On Friday, Uber will aim to raise as much as $9 billion on the New York Stock Exchange in an IPO that could give the ride-hailing company a market valuation of nearly $90 billion. What is expected to be the biggest US IPO of the year so far has also become a flashpoint in the debate about big tech and 21st-century capitalism.
This morning, for example, Jeremy Corbyn tweeted his support for the #Ubershutdown protest: “Uber cannot be allowed to get away with huge payouts for their CEOs while refusing to pay drivers a decent wage and respect their rights at work. Stand with these workers on strike today, across the UK and the world, asking you not to use Uber between 7am and 4pm.”
But Uber’s imminent flotation is a reminder the essential generosity of the capitalist system. Private capital takes risks. If they don’t pay off, the rest of us pay no price. If they do, we enjoy a share of the rewards in the form of a new good or service, lower prices or innovation.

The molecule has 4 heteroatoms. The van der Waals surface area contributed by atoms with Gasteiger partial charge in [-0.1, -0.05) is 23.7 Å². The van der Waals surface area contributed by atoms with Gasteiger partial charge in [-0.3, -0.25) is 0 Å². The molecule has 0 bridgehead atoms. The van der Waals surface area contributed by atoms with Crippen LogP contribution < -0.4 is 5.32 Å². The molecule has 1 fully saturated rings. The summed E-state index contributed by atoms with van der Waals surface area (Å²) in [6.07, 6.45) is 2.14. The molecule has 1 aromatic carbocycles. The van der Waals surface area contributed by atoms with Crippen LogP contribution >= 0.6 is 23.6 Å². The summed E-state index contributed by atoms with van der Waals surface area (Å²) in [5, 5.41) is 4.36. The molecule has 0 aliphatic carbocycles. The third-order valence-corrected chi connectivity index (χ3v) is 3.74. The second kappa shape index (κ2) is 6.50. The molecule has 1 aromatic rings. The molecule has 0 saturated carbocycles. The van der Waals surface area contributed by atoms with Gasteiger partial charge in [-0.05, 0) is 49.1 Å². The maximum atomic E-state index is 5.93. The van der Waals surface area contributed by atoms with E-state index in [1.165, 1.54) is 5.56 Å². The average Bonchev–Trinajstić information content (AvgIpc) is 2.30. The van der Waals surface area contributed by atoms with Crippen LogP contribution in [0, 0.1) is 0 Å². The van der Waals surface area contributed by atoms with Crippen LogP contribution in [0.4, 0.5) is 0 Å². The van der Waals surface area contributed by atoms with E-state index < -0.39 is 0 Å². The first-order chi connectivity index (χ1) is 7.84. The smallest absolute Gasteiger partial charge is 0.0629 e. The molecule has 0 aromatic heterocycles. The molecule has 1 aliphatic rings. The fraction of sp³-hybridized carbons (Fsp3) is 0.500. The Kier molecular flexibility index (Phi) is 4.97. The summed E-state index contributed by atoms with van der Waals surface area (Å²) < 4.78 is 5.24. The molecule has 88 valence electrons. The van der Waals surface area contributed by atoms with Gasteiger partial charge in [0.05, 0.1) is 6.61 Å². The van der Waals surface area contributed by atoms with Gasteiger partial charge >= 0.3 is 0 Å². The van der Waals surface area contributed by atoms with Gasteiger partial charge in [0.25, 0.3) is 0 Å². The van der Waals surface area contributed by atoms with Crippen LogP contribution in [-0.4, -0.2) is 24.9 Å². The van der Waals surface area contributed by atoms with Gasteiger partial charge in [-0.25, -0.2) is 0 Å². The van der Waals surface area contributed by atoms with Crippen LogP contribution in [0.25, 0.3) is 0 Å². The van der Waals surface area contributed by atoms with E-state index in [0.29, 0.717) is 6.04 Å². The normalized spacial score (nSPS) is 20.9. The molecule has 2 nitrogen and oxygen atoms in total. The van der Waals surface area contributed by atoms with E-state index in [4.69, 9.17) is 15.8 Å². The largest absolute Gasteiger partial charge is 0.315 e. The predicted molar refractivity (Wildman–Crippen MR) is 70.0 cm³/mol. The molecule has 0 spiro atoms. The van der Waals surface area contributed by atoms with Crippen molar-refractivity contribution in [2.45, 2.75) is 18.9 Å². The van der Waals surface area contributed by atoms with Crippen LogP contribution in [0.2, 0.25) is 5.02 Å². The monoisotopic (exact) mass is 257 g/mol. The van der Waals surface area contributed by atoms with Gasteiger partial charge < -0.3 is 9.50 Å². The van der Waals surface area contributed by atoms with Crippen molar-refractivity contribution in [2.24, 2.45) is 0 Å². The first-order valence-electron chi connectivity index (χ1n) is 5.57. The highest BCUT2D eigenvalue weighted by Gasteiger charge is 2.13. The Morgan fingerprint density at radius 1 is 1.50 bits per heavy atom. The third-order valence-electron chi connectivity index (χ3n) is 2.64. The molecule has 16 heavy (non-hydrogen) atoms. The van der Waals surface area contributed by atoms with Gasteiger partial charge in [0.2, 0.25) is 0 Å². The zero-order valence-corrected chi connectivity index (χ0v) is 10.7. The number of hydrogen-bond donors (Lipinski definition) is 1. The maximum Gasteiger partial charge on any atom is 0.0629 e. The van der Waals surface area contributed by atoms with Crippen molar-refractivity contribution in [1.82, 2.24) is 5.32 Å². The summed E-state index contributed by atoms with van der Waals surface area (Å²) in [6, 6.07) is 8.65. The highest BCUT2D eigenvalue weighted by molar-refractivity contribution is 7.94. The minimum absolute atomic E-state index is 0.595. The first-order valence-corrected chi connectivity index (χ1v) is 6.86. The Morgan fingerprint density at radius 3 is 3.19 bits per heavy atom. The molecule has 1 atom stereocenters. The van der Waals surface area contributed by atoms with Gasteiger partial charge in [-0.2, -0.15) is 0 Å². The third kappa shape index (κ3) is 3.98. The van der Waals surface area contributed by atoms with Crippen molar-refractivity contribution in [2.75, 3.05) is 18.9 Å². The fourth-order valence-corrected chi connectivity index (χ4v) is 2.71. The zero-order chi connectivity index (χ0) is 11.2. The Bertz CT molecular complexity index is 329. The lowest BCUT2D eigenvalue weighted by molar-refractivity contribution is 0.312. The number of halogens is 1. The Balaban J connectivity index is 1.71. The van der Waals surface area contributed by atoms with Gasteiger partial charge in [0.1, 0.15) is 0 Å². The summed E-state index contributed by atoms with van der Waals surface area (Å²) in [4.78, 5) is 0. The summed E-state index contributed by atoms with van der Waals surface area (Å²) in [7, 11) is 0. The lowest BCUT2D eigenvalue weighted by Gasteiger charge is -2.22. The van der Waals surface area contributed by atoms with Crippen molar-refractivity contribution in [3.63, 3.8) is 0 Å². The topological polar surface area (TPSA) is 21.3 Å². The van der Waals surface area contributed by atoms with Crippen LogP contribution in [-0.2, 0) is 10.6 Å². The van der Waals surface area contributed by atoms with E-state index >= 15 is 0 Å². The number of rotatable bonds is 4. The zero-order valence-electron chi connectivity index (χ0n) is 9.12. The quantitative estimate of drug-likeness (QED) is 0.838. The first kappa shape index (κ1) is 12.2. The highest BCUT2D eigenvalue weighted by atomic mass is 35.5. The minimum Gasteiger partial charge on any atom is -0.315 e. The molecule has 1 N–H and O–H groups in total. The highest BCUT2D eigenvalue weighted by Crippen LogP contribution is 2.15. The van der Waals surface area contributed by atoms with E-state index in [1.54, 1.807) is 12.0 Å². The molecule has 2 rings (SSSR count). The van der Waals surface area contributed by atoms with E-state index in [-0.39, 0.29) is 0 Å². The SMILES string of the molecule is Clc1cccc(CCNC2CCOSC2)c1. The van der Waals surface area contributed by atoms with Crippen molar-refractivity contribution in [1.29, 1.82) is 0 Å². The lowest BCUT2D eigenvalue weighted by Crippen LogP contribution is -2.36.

Maybe Uber will prove to be hugely profitable. Maybe it won’t. In the meantime, those of us who want to can choose to take cheap taxi rides.
The contrast to this picture is a planned economic system. A planned system insists that only things that work shall gain funding. Any uncertainty is removed from the equation and so is the charitable element of capitalism’s suck it and see nature.
The reason the market works is that any new venture faces uncertainty about its prospects for success. What it is technologically possible to do is an ever-changing question, while what people desire to do changes as fashions and trends and so we require a system that sorts through this and matches what can be done with what is desired. Allowing people to expend resources on trying stuff out is the most efficient manner of doing this.